I maintain my Downelink profile, but under “Orientation” I put “Gay” because my experiences have taught me, while being defined as gay goes little beyond homosexuality and stereotypical flagrance, being defined as Downe creates this condescending and self-glorifying aura about oneself that I’m not willing to accept. I have worked too hard for myself and for others to accept a label that would only hold me down (pardon the pun) and make others assume that I am cliquey and materialistic. The only reason I maintain my Downelink profile is to hold strong to my tenet of acceptance, so that, unlike the majority of the population, there can be someone in the midst of the networking chaos who actually lives up to the credo of diversity of which he boasts.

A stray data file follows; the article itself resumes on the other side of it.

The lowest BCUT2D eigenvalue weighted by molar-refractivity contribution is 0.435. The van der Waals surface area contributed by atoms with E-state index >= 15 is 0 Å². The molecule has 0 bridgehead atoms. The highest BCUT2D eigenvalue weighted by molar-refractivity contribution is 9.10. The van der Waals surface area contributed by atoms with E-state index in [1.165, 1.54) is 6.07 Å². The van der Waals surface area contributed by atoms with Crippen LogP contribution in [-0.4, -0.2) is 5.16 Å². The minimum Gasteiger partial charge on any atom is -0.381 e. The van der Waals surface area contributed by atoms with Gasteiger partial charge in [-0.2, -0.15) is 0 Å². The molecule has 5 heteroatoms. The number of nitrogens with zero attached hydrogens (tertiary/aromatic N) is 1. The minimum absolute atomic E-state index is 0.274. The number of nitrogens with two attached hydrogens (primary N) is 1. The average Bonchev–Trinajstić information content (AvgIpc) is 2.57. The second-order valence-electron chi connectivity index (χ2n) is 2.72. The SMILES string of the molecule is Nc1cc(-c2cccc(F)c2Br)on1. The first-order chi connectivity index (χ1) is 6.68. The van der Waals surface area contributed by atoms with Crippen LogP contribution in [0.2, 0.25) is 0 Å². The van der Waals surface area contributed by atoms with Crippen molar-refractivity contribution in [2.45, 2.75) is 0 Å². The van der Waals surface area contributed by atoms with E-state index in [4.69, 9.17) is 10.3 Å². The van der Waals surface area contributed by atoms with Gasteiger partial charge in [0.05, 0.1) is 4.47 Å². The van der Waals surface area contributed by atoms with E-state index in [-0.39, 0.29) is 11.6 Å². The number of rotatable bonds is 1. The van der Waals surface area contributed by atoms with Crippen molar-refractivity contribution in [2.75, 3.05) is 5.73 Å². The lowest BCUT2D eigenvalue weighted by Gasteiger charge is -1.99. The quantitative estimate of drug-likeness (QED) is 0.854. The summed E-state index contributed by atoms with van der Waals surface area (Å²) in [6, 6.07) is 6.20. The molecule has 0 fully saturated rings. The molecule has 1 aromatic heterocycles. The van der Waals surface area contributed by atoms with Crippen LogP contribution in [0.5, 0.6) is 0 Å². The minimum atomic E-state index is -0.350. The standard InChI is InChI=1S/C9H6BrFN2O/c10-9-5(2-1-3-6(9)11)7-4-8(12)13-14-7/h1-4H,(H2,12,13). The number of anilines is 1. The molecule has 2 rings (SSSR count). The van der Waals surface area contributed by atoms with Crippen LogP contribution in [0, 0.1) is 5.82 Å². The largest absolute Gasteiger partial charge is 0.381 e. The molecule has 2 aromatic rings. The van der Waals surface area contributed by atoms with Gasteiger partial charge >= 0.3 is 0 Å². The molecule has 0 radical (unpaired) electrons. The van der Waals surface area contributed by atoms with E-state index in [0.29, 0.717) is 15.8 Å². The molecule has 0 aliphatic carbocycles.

It would be ignorant to assume that the Downe subculture and Downelink.com are both nothing but bad news for the LGBT community, and to assume that these two phenomena did not in any way contribute positively to gay empowerment, networking, and friendships among peers, both Asian and non-Asian. At the same time, it would be empowering to understand fully the reason why cliques form within the Downe community and thus divide the people it seeks to unite. Maybe someday someone at the top tier of the Downe social hierarchy will defy assumptions and take progressive action, but until that day comes, I feel that I’ll constantly fall victim to stereotypes and assumptions as to what my purpose in this community or any community is.